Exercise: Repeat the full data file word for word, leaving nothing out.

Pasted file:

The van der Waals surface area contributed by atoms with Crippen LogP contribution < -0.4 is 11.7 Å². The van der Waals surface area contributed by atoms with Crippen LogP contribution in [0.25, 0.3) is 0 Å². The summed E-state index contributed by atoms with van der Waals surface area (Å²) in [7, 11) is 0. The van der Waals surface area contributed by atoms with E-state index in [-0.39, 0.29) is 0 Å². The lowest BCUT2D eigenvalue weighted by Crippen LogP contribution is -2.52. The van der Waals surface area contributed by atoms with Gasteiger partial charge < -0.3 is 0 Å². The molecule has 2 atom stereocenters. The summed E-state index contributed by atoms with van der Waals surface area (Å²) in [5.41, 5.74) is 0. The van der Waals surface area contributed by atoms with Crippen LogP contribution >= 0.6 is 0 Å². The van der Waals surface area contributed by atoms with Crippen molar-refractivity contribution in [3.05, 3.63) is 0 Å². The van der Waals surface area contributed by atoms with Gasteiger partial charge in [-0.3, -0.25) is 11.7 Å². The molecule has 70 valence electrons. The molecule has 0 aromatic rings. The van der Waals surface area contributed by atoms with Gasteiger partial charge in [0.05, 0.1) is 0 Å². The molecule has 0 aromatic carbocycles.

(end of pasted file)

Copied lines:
The van der Waals surface area contributed by atoms with Crippen LogP contribution < -0.4 is 11.7 Å². The van der Waals surface area contributed by atoms with Crippen LogP contribution in [0.25, 0.3) is 0 Å². The summed E-state index contributed by atoms with van der Waals surface area (Å²) in [7, 11) is 0. The van der Waals surface area contributed by atoms with E-state index in [-0.39, 0.29) is 0 Å². The lowest BCUT2D eigenvalue weighted by Crippen LogP contribution is -2.52. The van der Waals surface area contributed by atoms with Gasteiger partial charge < -0.3 is 0 Å². The molecule has 2 atom stereocenters. The summed E-state index contributed by atoms with van der Waals surface area (Å²) in [5.41, 5.74) is 0. The van der Waals surface area contributed by atoms with Crippen LogP contribution >= 0.6 is 0 Å². The van der Waals surface area contributed by atoms with Crippen molar-refractivity contribution in [3.05, 3.63) is 0 Å². The van der Waals surface area contributed by atoms with Gasteiger partial charge in [-0.3, -0.25) is 11.7 Å². The molecule has 70 valence electrons. The molecule has 0 aromatic rings. The van der Waals surface area contributed by atoms with Gasteiger partial charge in [0.05, 0.1) is 0 Å². The molecule has 0 aromatic carbocycles.